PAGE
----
BALKAN CHRONICLES: Bulldozing Belgrade

BALKAN CHRONICLES: Bulldozing Belgrade
Belgrade Waterfront is becoming a project mired in controversy.
By Alex Young in Belgrade  June 21, 2016

The opulent former Belgrade Cooperative Palace, known locally as “Geozavod”, in the city’s Savamala district has been meticulously restored. It now houses a fine dining restaurant, Salon 1905, and an exhibition for Belgrade Waterfront (“Beograd na vodi” in Serbian) – the ambitious Sava riverside project that is courting considerable controversy. The courteous attendant, dressed like an air-hostess, will field any questions one may have. She boasts about the sale of 80% of the first apartments on offer, their two-year completion timeframe and the commencement of the symbolic Kula Beograd tower. But when asked who is actually constructing the complex, she says she does not know. Amidst the flashy video presentations and detailed scale models, the most obvious of questions goes unanswered.   

Whilst votes were being counted following the general election in late April, some 30 men in balaclavas descended upon the Savamala district armed with bats and a bulldozer. Alarmed calls to the police were ignored; witnesses were intimidated. After two hours, some 12 properties –  including the Savksi Ekpres kafana, a pub – lay in ruins. Having been accused of bulldozing various regulations and pieces of legislation, the Serbian government is now accused of actually bulldozing the very buildings that dared stand in the way of the much-hyped Belgrade Waterfront. 

For most voters, it is inconceivable that in today’s Serbia the country’s prime minister, Aleksandar Vucic, wasn’t at least aware of the planned demolitions. Many suspect he gave the final permission. In insisting upon the signed terms and conditions, Belgrade Waterfront’s investors appear to be one actor capable of holding Vucic to account. Others – namely the EU and US – will likely be placated through resignations. Whilst Belgrade’s mayor, Sinisa Mali, may not yet drown, Serbia’s interior minister, Nebojsa Stefanovic, could quickly find that his position is flimsier than the rights of those whose property is earmarked for the Belgrade Waterfront redevelopment.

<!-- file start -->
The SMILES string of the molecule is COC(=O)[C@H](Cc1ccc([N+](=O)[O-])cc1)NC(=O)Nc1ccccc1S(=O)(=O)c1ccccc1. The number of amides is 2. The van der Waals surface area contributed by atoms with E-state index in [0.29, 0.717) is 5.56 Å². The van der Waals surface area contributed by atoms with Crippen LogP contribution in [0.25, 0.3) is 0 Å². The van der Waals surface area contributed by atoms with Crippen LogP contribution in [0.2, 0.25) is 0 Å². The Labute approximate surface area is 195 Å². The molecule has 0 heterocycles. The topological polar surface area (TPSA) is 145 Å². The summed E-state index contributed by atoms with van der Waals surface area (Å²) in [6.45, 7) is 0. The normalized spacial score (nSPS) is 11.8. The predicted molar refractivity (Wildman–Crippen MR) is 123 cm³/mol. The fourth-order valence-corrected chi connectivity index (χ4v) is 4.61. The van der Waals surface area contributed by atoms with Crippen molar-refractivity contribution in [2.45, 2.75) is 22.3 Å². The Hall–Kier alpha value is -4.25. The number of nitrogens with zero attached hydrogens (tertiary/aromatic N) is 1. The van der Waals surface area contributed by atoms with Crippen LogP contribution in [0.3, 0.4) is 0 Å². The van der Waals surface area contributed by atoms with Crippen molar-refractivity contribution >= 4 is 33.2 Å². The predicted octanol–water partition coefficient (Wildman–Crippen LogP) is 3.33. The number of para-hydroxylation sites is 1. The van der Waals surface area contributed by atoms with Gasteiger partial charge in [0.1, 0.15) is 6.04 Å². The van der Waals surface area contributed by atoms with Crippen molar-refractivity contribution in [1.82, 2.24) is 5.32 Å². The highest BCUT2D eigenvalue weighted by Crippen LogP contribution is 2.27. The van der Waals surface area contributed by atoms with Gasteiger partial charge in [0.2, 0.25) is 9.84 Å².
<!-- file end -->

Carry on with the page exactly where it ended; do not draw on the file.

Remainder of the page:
All this comes as Vucic struggles to put together a new coalition government following the April election, which was won by the prime minister’s Serbian Progressive Party (SNS). Vucic said on June 21 that the creation of a new government would be most likely formed by July 3. He had earlier set June 16 to form a government, but this deadline was missed because of domestic political considerations and a visit by the Chinese president.

Secretive terms

Belgrade Waterfront is spearheaded by Eagle Hills, a UAE-based purveyor of luxury property developments in Bahrain, Jordan, the UAE and elsewhere. It emphasizes mixed use developments, combining residential with commercial space (hotels, shopping malls etc.). The model to be transplanted into the heart of Belgrade is in keeping with the prefabricated vision they’ve exported elsewhere.

Whilst the headline investment figure of $3bn has been much publicised, the financial terms of the deal remain the subject of considerable speculation. Serbia is understood to hold a 32% stake, with the remaining 68% in the hands of Eagle Hills, with the latter undertaking to invest some €300mn. Transforming Belgrade’s infrastructure, especially transport, to accommodate the project is estimated to cost upwards of $1bn.

There remains a lack of clarity as to what guarantees the Serbian state has provided if, for instance, demand for the commercial/residential space is less than envisaged. There has been no open tender process. The Commission for Public-Private Partnership’s approval has not been sought, whilst they’ve also been denied the opportunity to verify the project’s supposed profitability. Deadlines have been extended and now have little credibility. 

In April 2015, Serbia’s National Assembly adopted in urgent procedure a “lex specialis” to ensure the necessary conditions for the project’s realization – broadening the notion of public interest, and establishing special procedures for issuing construction permits and expropriating land. The amended notion of “public interest” was particularly controversial, as it overrode the ownership safeguards of the Law on Expropriation to remove obstacles to the Waterfront’s construction. Adoption of the law had been preceded by a “spatial plan for the special purpose area” and a declaration that the project was of “special significance” for the country and the city.